My youngest aunt was obvious.  She was known as Betty and her daughter was Donna Beth.  The eldest, my Uncle Ernie, had a daughter called Beth.  My other uncle, Joe (also my godparent), had only one child and she was named after him.  But his daughter had one more child after she thought that part of her life was over.  She was named Martha Elizabeth, but prefers Liz.

The line was continued in an even more amazing way through my Aunt Ethel.  She was something of a black sheep of the family.  While married to one man, she had a child by another man.  She gave that child up for adoption.  This is the cousin who was so interested in our family history.  She wasn’t able to find us until after both of her own children, a son and a daughter, were born.  Without knowing anything about her birth family history, she named her daughter Sarah Lisa.  Lisa is another variant of Elizabeth.

But wait, there was one line missing.  That was my mom.  As far as she knew, she gave birth to two sons.  She passed away without knowing of my transition.  I can only hope she would have been proud that I carried on the matrilineal first name.

Even after nearly fifty years, after I thought my chance to transition had passed, I never lost my connection to the name I gave myself.  It feels very comfortable and I have never failed to respond to it, while I hardly give a glance if someone with my birth first name is addressed nearby.

In retrospect, I am also pleased with many things about my name, things I had not even considered originally.  First of all, I am almost 100% certain that you cannot back form my female name into my birth name.  The multiple permutations took care of that.  Thus, only those people who knew me before or those I choose to tell will know both of my names.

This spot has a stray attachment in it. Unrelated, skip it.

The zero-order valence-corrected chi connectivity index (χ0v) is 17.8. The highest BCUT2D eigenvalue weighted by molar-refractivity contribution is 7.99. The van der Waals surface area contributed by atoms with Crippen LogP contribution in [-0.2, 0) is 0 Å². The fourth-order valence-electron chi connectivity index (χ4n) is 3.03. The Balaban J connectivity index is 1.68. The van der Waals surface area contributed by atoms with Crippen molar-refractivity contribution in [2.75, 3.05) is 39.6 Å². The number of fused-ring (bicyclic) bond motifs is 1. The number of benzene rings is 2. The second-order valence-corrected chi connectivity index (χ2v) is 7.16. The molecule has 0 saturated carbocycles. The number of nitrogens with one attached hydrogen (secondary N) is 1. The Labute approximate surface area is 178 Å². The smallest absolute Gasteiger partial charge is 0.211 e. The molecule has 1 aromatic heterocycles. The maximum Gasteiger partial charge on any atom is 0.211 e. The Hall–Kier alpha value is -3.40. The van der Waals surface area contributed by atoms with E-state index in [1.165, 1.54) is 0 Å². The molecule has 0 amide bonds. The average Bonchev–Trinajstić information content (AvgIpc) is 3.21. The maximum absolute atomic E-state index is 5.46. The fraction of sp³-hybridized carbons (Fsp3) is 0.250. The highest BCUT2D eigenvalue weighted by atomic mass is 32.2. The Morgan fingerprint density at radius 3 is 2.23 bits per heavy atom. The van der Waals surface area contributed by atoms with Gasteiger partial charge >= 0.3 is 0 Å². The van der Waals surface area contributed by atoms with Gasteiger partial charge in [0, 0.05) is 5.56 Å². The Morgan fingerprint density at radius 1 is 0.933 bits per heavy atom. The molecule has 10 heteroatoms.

Also, I like the meaning of my first name.  I didn’t know about that when I was a child.  But when I got older, I found out there was one Lois in the Bible.  She was the grandmother of Timothy and the first in their family to be saved.  Various suggested meanings of the name are “agreeable”, “desirable”, “good” or “pleasing”.

Being so happy with my name, it makes me wonder about one set of Jewish parents in the Old Testament.  They named their child “Nabal”.  The name means “fool”.  Talk about negative reinforcement!  Somehow, he had managed to acquire large herds despite that handicap.  But he certainly lived down to his name when he chose to show disrespect to the future King David in the days when David and his soldiers were contending with King Saul.  When he found out how close he came to David killing him until his wife, Abigail, interceded for him (1st Samuel 25:25), he suffered a stroke and died.  Then David, recognizing a woman of great value, made Abigail one of his wives.

Finally, a reminder of what the angel told Joseph regarding the name to be given to the child to be born to his betrothed, Mary:

And she shall bring forth a son, and thou shalt call his name JESUS: for he shall save his people from their sins. – Matthew 1:21

This is the Christ child, whose birth we celebrate at Christmas.

God bless,

Lois Elizabeth Simmons